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If your family is harmed in a serious accident, there are many hurdles you must clear to achieve a full and fair recovery through litigation. You must be able to prove exactly how extensively you and your family have been harmed. However, before you do that, you first have to choose correctly when it comes to naming a defendant in your case. Sometimes, the question of who was at fault may be murky. When that happens you and your legal team need to be sure you correctly assessed the situation and correctly identified the party (or parties) legally culpable. Naming the wrong defendants can delay or reduce your recovery, or possibly can lead to total defeat in your case. For making essential choices like this, be sure to rely on representation from an experienced San Mateo premises liability attorney.

A terrible accident in Southern California was an example of naming the right defendant and eventually obtaining a beneficial result for the family harmed in the accident. A.P., a 2-year-old girl playing at the Linda Vista Children’s Center, suffered massive injuries when a 20-foot eucalyptus tree branch fell and struck her. Her injuries injured a fractured neck, a cracked skull, a brain injury and a fractured leg, according to ABC 7.

When a child is seriously hurt in an accident, while she may be the only one physically injured by the incident, she may not be the only one harmed by it. That was the case for this California family. The girl’s mother told ABC 7 that both she and the girl’s father had to quit their jobs as the little girl required around-the-clock care.

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Many people injured in auto accidents, dog attacks, trip-and-fall accidents and slip-and-fall accidents resolve their cases by settling instead of proceeding to a verdict. Settlement may offer you the opportunity to acquire much-needed financial compensation without the stress and time that must be invested in pursuing a case all the way to a verdict. Your settlement will almost certainly come with a settlement agreement, which will probably contain some limitations about what you and your opponent can and cannot say about your case. It is very important to have a skilled San Mateo injury attorney by your side and that you understand and follow those contractual requirements. And, if your opponent does not follow them, then you may be entitled to recover additional compensation for your opponent’s breach of the contract.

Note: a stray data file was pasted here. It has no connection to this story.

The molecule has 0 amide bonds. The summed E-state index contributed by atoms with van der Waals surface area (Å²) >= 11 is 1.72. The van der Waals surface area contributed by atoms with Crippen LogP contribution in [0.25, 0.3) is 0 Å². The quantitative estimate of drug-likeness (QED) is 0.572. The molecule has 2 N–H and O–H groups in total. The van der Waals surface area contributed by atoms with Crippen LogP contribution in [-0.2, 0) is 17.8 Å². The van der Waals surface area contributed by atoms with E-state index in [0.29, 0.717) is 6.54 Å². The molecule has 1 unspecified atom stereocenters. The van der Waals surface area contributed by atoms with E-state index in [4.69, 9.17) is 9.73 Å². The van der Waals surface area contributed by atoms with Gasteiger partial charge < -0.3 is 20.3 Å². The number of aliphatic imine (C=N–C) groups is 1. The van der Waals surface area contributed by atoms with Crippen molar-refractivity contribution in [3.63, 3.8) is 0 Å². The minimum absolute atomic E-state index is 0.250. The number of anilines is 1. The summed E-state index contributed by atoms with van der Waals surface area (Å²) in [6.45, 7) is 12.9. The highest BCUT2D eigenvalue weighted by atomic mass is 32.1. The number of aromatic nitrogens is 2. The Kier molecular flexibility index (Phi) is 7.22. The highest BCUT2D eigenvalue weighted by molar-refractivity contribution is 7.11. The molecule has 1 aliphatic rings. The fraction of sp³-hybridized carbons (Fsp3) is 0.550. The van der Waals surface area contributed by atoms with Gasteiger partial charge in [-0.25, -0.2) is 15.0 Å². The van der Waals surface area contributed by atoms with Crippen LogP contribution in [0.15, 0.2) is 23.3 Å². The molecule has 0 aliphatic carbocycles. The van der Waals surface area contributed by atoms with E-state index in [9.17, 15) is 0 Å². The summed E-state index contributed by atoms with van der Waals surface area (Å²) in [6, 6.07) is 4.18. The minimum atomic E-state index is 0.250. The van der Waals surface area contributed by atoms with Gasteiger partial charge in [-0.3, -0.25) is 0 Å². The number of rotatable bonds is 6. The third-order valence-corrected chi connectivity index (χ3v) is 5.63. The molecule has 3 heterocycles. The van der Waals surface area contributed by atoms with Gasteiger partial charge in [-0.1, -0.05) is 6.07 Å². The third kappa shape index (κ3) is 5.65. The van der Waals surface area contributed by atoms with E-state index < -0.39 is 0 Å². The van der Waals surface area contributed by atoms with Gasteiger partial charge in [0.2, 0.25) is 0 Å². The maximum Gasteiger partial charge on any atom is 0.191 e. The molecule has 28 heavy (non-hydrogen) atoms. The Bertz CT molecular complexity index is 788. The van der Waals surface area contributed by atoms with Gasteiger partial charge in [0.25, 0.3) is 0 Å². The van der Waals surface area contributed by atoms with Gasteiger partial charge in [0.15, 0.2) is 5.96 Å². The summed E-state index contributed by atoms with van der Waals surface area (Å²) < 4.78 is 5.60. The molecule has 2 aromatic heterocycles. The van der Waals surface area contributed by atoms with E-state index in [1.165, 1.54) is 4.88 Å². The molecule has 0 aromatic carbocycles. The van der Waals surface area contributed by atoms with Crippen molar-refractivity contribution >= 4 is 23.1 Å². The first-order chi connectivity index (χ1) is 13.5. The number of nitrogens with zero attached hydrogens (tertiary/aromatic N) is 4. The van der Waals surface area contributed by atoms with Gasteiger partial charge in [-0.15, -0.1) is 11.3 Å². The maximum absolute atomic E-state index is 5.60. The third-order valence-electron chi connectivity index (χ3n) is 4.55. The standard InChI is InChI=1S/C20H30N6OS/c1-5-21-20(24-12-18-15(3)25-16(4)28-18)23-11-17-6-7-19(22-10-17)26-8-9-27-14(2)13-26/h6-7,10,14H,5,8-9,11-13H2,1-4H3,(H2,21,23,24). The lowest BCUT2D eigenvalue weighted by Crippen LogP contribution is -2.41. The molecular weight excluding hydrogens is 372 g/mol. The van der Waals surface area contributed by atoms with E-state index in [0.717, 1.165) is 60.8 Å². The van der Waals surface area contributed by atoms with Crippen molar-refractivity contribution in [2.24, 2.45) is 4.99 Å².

Here’s an example from Southern California. E.L. and M.J. were neighbors in Los Angeles County. The neighbors’ legal battle began after E.L.’s dog killed M.J.’s cat. Each neighbor hired an attorney and, ultimately, the two neighbors agreed to a settlement where the dog owner paid the cat owner $2,000. The settlement agreement also contained a clause that said that neither neighbor was allowed to disparage the other.

Sometime after the two neighbors signed the agreement, E.L. posted a “hostile message” about M.J. on the website Nextdoor.com. M.J. then responded by suing E.L. (again.) This time, he sued for defamation, as well as breach of contract.

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When you are suing someone in a trip-and-fall accident, it is important that the defect that tripped you up not be so slight that the law defines it as “trivial.” That means that the defect was so minor or small that a reasonable person would have been able to navigate it without harm. If you can overcome this “trivial defect” argument hurdle, then you have an enhanced chance of getting your day in court to prove your case and recover compensation. To make sure you are clearing the “trivial defect” and all other hurdles, be sure you have a skilled San Mateo trip and fall attorney working on your behalf.

A pair of cases illustrate each side of this legal coin. M.M. was successful in her premises liability lawsuit because of the strong evidence she had, while C.H. was not successful in his case.